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National Arbor Day

Nelia Palma

In the United States, Arbor Day is a national holiday celebrated annually on the last Friday of April. It is a time for people to get their hands in the dirt and plant and/or care for trees, bushes and plants.

From the time of J Sterling Morton, the Nebraska resident who proposed, in 1872, a day dedicated to planting trees, people have been aware that these majestic plants were and still are an important component of the natural landscape. As we well know, trees slow down erosion and provide a weather-sheltered ecosystem in and under their foliage. They also play an important role in producing oxygen and reducing carbon dioxide in the atmosphere, as well as moderating ground temperatures.

In order to encourage friends and neighbors to plant as many trees as possible, the very first Arbor Day awarded prizes to the counties and individuals who planted the most trees on that day. Today, the tradition and celebrations continue with events such as communal tree planting, exhibitions, fairs, music performances and open days in garden centers. Arbor Day awards are also presented in communities, schools, and organizations throughout the United States.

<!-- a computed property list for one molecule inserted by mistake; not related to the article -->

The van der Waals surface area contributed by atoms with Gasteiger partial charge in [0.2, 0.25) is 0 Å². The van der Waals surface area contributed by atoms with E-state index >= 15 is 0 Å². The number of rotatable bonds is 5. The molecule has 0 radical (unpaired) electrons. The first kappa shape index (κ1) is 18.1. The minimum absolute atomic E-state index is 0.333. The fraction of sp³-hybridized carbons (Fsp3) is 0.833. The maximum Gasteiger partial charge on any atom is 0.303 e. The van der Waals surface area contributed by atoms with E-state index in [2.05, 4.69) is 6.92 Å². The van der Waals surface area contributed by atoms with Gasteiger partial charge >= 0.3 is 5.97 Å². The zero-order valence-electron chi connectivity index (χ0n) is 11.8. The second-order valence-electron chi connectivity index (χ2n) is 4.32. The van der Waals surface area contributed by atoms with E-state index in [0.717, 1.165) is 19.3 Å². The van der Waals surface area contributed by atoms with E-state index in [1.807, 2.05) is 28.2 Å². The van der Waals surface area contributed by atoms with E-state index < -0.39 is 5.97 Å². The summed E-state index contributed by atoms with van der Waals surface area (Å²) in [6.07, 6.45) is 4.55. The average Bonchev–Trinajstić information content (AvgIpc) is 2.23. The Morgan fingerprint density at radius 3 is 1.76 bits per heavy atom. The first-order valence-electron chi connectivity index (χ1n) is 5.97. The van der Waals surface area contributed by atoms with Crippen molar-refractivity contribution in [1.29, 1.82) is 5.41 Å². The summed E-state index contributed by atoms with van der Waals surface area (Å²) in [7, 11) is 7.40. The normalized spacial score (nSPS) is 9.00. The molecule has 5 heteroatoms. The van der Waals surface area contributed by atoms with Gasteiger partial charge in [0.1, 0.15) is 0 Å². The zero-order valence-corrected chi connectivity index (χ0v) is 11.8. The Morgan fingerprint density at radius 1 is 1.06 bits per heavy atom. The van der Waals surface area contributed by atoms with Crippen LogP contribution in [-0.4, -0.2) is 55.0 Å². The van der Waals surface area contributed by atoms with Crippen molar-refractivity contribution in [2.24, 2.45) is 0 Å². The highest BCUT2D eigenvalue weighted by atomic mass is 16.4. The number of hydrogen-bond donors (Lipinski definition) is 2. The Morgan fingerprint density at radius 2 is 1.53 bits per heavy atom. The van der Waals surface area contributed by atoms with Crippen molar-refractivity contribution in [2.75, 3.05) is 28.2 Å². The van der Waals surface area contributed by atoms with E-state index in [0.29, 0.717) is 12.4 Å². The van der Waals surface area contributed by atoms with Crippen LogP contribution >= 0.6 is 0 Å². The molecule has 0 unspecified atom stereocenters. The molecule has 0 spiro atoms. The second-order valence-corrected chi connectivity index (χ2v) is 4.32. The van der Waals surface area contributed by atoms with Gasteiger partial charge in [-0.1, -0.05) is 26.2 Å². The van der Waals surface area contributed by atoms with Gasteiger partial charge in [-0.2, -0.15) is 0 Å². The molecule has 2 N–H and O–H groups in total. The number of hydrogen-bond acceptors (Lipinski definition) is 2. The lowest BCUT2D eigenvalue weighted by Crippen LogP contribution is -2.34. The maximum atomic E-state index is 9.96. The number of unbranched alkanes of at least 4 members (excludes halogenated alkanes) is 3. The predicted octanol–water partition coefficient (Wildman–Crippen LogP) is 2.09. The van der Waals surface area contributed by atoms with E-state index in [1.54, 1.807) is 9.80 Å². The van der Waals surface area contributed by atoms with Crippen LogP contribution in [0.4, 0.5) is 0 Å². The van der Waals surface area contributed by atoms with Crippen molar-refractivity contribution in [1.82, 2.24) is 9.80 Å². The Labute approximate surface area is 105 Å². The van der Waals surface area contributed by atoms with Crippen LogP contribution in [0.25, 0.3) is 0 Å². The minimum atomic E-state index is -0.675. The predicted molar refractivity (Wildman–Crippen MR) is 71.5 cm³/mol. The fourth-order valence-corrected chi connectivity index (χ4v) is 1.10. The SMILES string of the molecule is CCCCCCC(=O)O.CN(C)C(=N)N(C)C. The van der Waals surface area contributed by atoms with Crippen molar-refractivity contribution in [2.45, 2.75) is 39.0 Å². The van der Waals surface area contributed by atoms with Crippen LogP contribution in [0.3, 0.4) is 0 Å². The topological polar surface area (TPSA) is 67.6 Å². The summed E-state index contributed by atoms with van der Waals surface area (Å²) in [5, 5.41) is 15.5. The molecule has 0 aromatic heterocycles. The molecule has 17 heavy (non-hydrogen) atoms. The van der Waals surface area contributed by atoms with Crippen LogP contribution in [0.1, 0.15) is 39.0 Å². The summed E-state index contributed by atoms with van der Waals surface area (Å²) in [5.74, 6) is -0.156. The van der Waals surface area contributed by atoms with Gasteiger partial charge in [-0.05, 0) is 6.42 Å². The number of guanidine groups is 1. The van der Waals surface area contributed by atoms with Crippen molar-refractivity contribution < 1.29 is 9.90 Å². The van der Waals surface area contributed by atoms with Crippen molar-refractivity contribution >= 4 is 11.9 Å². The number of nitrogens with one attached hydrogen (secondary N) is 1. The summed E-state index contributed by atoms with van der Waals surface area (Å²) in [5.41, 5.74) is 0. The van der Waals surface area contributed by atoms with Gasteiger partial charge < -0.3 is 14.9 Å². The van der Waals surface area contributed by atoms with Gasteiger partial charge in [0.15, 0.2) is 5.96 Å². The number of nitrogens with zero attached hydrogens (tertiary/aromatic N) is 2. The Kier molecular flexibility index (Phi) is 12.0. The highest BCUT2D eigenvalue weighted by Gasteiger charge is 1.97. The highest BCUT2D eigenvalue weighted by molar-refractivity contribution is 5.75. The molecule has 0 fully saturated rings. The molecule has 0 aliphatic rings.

Always concerned about environmental issues and eager to do their part, the Mother house sisters of the Congregation of Notre-Dame planted a young and delicate maple for Earth Day in 2010. 

Today, five years later, on US Arbor Day, our little tree is healthy, solidly rooted, continues to grow and will, as the warmer weather arrives, provide a shady spot for whomever sits under its branches.

Photo: Nelia Palma



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